Maximum rate of fire was one round every 5 minutes, although the typical rate of fire was about one round ever 12 minutes.

Three hydraulic cylinders mounted on top of the gun cradle helped with recoil management. The maximum recoil travel with 960 mm.

A number of mounts were created for the howitzer throughout its service. Initially, its coastal mount was modified so it could be broken down into a number of smaller parts to facilitate transportation. This was designated the Modello 1916.

Obice 305 mm muzzle.
A 305/17, likely on a Modello 1916 mount, indicated by the rope around the barrel.

A position had to be cleared and prepared for the weapon, including digging a hole for a large, upside-down pyramid-shaped oak and iron ground anchor. Once on site, the 305/17 would be reassembled. This entire process took about 24 hours.

The 305/17 Modello 1916 could be rotated 360 degrees, however this was achieved by physically pulling on the barrel and carriage with ropes and hoists.

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The Modello 1917 refined the design, and added a hand crank system for traversing the howitzer. This version was divided into four parts for transport: the barrel, the cradle, the platform, and the ground anchor.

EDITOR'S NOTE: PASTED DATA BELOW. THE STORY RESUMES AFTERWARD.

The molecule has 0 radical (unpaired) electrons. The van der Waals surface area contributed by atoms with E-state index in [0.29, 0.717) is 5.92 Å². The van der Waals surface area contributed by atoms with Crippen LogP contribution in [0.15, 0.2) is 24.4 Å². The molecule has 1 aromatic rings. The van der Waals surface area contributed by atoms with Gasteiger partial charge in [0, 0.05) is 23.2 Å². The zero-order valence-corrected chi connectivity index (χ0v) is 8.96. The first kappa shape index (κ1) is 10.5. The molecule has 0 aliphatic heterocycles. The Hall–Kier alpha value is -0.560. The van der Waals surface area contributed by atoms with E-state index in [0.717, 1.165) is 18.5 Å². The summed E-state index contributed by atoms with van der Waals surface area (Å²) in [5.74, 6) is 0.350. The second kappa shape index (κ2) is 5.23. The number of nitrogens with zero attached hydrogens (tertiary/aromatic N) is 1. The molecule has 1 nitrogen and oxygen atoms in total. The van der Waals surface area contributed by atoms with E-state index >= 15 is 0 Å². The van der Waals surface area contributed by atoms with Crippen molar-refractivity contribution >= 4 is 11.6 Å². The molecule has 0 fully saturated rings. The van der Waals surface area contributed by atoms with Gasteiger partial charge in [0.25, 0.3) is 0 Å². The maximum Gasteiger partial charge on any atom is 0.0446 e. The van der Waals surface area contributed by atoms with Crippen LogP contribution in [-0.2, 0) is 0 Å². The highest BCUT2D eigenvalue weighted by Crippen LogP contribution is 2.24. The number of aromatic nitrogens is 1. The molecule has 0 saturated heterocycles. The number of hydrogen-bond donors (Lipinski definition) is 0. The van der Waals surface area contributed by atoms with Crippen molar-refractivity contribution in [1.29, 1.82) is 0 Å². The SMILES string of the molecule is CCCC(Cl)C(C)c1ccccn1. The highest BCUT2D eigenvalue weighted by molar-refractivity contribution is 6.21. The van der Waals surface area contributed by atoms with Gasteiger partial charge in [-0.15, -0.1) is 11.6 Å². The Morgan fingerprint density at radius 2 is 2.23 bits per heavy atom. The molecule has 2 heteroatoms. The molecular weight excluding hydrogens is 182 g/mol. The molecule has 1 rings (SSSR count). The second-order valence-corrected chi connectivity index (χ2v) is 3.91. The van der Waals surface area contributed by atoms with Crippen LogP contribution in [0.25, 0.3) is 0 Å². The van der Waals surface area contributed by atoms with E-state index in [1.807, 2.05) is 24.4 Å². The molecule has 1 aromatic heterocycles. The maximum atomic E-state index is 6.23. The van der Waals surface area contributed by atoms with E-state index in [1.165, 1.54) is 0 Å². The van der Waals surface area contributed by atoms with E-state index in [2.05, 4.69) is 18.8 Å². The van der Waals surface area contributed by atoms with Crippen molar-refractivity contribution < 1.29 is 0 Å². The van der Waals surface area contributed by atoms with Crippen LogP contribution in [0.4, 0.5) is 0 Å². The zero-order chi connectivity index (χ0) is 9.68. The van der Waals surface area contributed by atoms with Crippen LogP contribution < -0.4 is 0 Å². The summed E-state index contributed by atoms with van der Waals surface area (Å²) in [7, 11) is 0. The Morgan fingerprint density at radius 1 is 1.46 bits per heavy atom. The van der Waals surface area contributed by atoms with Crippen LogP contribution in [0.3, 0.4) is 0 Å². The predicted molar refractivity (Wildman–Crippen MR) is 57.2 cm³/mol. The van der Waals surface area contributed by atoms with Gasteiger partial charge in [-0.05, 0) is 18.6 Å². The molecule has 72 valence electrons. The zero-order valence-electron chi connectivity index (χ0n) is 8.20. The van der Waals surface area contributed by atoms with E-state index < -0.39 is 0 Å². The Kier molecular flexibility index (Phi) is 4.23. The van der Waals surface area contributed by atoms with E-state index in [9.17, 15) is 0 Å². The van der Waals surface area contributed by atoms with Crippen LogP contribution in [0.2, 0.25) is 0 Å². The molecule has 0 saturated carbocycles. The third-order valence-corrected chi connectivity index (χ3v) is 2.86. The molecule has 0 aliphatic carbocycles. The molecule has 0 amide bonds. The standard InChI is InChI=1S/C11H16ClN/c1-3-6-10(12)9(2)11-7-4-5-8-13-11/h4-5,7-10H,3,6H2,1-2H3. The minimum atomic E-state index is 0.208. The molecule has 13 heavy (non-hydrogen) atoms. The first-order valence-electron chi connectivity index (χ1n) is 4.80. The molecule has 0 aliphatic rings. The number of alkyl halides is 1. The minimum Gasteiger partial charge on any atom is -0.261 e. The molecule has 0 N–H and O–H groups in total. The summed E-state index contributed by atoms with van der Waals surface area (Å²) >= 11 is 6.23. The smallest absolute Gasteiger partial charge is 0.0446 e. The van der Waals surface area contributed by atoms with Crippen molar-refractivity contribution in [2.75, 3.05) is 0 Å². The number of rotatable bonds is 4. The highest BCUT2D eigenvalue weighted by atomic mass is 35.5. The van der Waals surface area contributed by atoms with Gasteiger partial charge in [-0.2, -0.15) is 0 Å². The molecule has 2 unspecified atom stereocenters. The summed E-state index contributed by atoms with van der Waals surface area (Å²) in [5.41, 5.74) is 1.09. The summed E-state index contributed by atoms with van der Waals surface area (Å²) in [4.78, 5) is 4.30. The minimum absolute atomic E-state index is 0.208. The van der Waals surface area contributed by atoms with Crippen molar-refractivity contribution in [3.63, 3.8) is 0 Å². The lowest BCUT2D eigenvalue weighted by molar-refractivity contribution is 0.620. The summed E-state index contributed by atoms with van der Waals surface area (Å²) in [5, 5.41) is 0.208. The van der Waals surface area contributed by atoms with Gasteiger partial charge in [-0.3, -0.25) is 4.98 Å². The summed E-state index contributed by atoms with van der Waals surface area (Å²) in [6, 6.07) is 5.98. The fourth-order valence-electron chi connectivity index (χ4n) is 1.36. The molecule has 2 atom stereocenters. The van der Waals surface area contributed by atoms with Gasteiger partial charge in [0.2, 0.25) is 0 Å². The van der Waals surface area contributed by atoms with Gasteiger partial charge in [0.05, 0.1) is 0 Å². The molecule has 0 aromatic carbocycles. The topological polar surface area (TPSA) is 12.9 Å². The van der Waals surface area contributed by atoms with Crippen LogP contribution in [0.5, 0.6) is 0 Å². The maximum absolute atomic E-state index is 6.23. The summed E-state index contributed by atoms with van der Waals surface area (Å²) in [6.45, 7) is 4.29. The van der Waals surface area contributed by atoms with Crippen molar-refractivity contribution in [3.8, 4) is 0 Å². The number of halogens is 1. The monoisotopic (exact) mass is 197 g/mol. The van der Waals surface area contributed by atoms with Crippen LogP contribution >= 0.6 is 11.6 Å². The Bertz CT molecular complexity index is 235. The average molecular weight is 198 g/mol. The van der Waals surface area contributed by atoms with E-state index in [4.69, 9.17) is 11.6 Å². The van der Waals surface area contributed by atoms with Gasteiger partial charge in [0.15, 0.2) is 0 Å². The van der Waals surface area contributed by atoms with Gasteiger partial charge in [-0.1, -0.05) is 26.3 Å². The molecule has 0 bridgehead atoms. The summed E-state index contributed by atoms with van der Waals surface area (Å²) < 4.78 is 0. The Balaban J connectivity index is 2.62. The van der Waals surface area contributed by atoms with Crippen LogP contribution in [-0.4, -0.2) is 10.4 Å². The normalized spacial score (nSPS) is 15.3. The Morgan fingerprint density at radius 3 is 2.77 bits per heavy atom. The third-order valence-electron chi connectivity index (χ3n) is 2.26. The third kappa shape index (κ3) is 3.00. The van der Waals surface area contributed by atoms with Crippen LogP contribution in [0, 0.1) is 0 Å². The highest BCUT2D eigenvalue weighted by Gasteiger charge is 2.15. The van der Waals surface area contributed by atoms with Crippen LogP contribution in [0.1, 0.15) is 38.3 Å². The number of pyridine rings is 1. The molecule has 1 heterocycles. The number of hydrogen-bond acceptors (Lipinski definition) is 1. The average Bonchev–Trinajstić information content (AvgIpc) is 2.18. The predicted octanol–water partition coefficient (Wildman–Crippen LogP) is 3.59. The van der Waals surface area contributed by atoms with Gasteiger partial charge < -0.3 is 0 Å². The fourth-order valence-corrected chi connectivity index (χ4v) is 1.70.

Obice howitzer parts loaded onto a train.
Train carriages loaded with the main components of a 305/17 howitzer. Starting from the left is the carriage, ground anchor and the barrel under a sheet. The platform is not visible.

305/17 De Stefano

The most famous version of the howitzer is the 305/17 D.S.. This version is extremely bizarre and resembles a giant, wooden horse. The “D.S.” in its name refers to its designer, artillery officer Antonio De Stefano.

De Stefano created a monstrous platform for the howitzer, which greatly simplified the process of transportation and set up for firing – at the cost of sheer size.

305/17 De Stefano mount.
The wild-looking De Stefano carriage. It was both the howitzer’s mount and mode of transportation.

The D.S. carriage was essentially a long box that contained the gun and its cradle inside at one end. The front wheels were rigidly attached to the carriage, while the rear wheels were on a pivoting mount so it could be maneuvered.

During transport, the wheels were fitted with large pads that helped to spread the carriage’s weight over a greater surface area and reduce its ground pressure.

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At its firing location, a wooden ground anchor was laid, on top of which was two metal rails. The De Stefano carriage would then be placed on top of the rails – after the pads had been removed from the wheels.

De Stefano mount being pulled on to the rails.
A De Stefano-mount 305/17 howitzer being pulled up onto the rails by two trucks.

The rails were slightly angled downward, and upon firing, the carriage would roll back along them, distributing the recoil as it went. The carriage then rolled forward back into battery, being slowed by hydraulic brakes on the front wheels.